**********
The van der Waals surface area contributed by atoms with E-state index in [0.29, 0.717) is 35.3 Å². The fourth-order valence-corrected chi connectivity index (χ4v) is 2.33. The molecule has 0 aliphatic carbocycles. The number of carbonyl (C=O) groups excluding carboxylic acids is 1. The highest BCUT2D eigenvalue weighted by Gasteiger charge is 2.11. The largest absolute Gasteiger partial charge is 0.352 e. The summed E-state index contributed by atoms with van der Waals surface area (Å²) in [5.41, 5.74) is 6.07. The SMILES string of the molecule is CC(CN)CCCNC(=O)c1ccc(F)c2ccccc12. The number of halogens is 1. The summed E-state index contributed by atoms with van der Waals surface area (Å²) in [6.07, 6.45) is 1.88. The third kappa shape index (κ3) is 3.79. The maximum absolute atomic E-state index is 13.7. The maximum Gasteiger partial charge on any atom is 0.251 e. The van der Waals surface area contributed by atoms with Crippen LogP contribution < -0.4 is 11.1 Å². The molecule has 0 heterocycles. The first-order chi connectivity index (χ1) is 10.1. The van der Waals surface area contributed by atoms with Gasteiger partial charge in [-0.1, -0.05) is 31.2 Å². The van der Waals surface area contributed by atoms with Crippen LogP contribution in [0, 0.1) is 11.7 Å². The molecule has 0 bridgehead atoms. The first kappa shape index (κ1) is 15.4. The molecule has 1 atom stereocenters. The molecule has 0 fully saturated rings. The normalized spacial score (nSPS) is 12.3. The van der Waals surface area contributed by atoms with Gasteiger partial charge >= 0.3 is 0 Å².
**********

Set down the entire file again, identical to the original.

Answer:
The van der Waals surface area contributed by atoms with E-state index in [0.29, 0.717) is 35.3 Å². The fourth-order valence-corrected chi connectivity index (χ4v) is 2.33. The molecule has 0 aliphatic carbocycles. The number of carbonyl (C=O) groups excluding carboxylic acids is 1. The highest BCUT2D eigenvalue weighted by Gasteiger charge is 2.11. The largest absolute Gasteiger partial charge is 0.352 e. The summed E-state index contributed by atoms with van der Waals surface area (Å²) in [5.41, 5.74) is 6.07. The SMILES string of the molecule is CC(CN)CCCNC(=O)c1ccc(F)c2ccccc12. The number of halogens is 1. The summed E-state index contributed by atoms with van der Waals surface area (Å²) in [6.07, 6.45) is 1.88. The third kappa shape index (κ3) is 3.79. The maximum absolute atomic E-state index is 13.7. The maximum Gasteiger partial charge on any atom is 0.251 e. The van der Waals surface area contributed by atoms with Crippen LogP contribution < -0.4 is 11.1 Å². The molecule has 0 heterocycles. The first-order chi connectivity index (χ1) is 10.1. The van der Waals surface area contributed by atoms with Gasteiger partial charge in [-0.1, -0.05) is 31.2 Å². The van der Waals surface area contributed by atoms with Crippen LogP contribution in [0, 0.1) is 11.7 Å². The molecule has 0 bridgehead atoms. The first kappa shape index (κ1) is 15.4. The molecule has 1 atom stereocenters. The molecule has 0 fully saturated rings. The normalized spacial score (nSPS) is 12.3. The van der Waals surface area contributed by atoms with Gasteiger partial charge >= 0.3 is 0 Å².